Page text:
Dear Campus Community:
Like many holidays, Thanksgiving has a complicated history. Its existence suggests we pause, enjoy a meal with friends or family, and make a gratitude list—three behaviors routinely lauded by mental health experts for contributing to wellbeing. However, the storytelling and imagery about Pilgrims and American Indians is a lopsided narrative designed to distract from the trauma imposed on Indigenous people. Now, we add the challenges of a worsening pandemic to the mix. How do we approach this complex buffet?
Cautiously. As COVID cases rise again in California and reach crisis points throughout much of the country, we hope you will take seriously public health guidance or orders. If you work on campus regularly or occasionally and decide to travel, please be aware of the new procedures for sequester and testing.
“Public History as Practice”
This month Dr. Anthea Hartig, the Elizabeth MacMillan Director at the Smithsonian National Museum of American History, presented the Chancellor’s Distinguished Lecture in a talk titled, “Public History as Practice.” Among the items she included in a collection of favorite things from the museum was artist Ed Drew’s tintype photography which she said, “challenges our preconceived notions of Native Americans and others.” She also referenced areas within the “Girlhood (It’s complicated)” exhibit (found at the museum and online) that show photos from American Indian boarding schools, recalling what she learned about these schools while studying at UC Riverside. In recognition of Native American Heritage Month in November, I hope you will take some time to learn more about our country’s Indigenous people. The Smithsonian’s National Museum of the American Indian offers a variety of online exhibits. You can also read about UCR’s development of the Cahuilla language series.
Provost appointment announced
Yesterday, I announced the appointment of Dr. Elizabeth Watkins as UCR’s next provost and executive vice chancellor. Dr. Watkins will join UCR on May 1, 2021 from UC San Francisco where she has served as dean of the graduate division, vice chancellor of student affairs, and professor of history of health sciences. As vice chancellor at UC San Francisco, Dr. Watkins oversees all student affairs functions, enrollment and financial aid, institutional research, education technology services, and the international students and scholars office. As graduate dean, her office supports 19 PhD programs, eight master’s programs, and 1,100 postdoctoral scholars. She is involved in seeking external funding for student support through individual philanthropy and competitively awarded grants and has worked to build the student body and postdoc population with an emphasis on diversity, equity, and inclusion. We look forward to welcoming Dr. Watkins to UCR.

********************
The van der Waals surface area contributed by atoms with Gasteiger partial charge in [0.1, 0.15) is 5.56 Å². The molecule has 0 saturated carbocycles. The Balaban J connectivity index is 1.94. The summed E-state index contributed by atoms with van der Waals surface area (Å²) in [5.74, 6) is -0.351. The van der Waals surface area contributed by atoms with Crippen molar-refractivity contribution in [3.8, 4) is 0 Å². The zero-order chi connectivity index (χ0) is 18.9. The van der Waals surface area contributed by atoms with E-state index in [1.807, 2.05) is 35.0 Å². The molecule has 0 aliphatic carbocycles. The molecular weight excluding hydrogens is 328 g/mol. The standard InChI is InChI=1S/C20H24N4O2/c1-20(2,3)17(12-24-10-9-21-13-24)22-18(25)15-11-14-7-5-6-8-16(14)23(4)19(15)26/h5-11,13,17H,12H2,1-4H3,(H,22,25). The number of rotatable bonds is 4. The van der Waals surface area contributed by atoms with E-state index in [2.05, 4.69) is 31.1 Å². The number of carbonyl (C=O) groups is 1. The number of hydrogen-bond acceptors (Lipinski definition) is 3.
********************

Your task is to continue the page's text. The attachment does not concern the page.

To everyone who served as a member of the search committee or provided feedback, thank you for your participation in this important process. I am also grateful to Interim Provost and Executive Vice Chancellor Tom Smith whose leadership and service have supported us through a challenging period. He will continue in the role until Dr. Watkins begins.
Student Success Center
For months I have been watching the live feed of the Student Success Center construction and now, the final beam is in place. We recently celebrated the “topping out” with a video to show our progress. We look forward to completion and a chance to celebrate its opening when we have moved beyond the pandemic. Thank you to Planning, Design, & Construction and our dedicated construction crews who are helping us build capacity.
Budget adjustments and curtailment
Even as we grow, we face the difficult challenge of budget cuts. As I mentioned in a recent video message to campus, schools and departments are now doing the hard work of making strategic decisions. More detail is available in a written message and on the Budget Advisory Committee website.
This week UCOP President Michael Drake announced the approval of a systemwide curtailment program as part of the efforts to address pandemic-related economic impacts. In his message, President Drake emphasized the desire to preserve jobs and avoid COVID-related layoffs to the extent possible. All campuses will utilize a common baseline, but each has discretion to implement the program in a way fitting its operational and budgetary needs. At UCR, we are beginning the consultation process and intend to announce plans for additional curtailment days in January 2021.
Giving Tuesday is December 1
On Tuesday, December 1st, we invite you to join UCR in celebrating the international day of giving, Giving Tuesday! For 24 hours, alumni, parents, and friends will come together to support worthy UCR causes. If you’re in a place to help, visit dayofgiving.ucr.edu to see if there is a campaign that you’d like to support. There will also be mini-challenges that will help build funds like the Employee Emergency Fund—keep an eye out for those challenges for your chance to double the impact of your gift.
The word “thank” derives from a Germanic noun meaning “to think.” Thanking, then, was originally intended as the act of thinking about something or someone fondly. As we head toward Thanksgiving, I am thinking of each of you. We are continuing to step through a difficult time together. As news of possible vaccines provides hope, I recognize that we are still navigating a tough road. Thank you for your resiliency, thoughtfulness, and efforts. Please enjoy a safe weekend knowing I am grateful for you.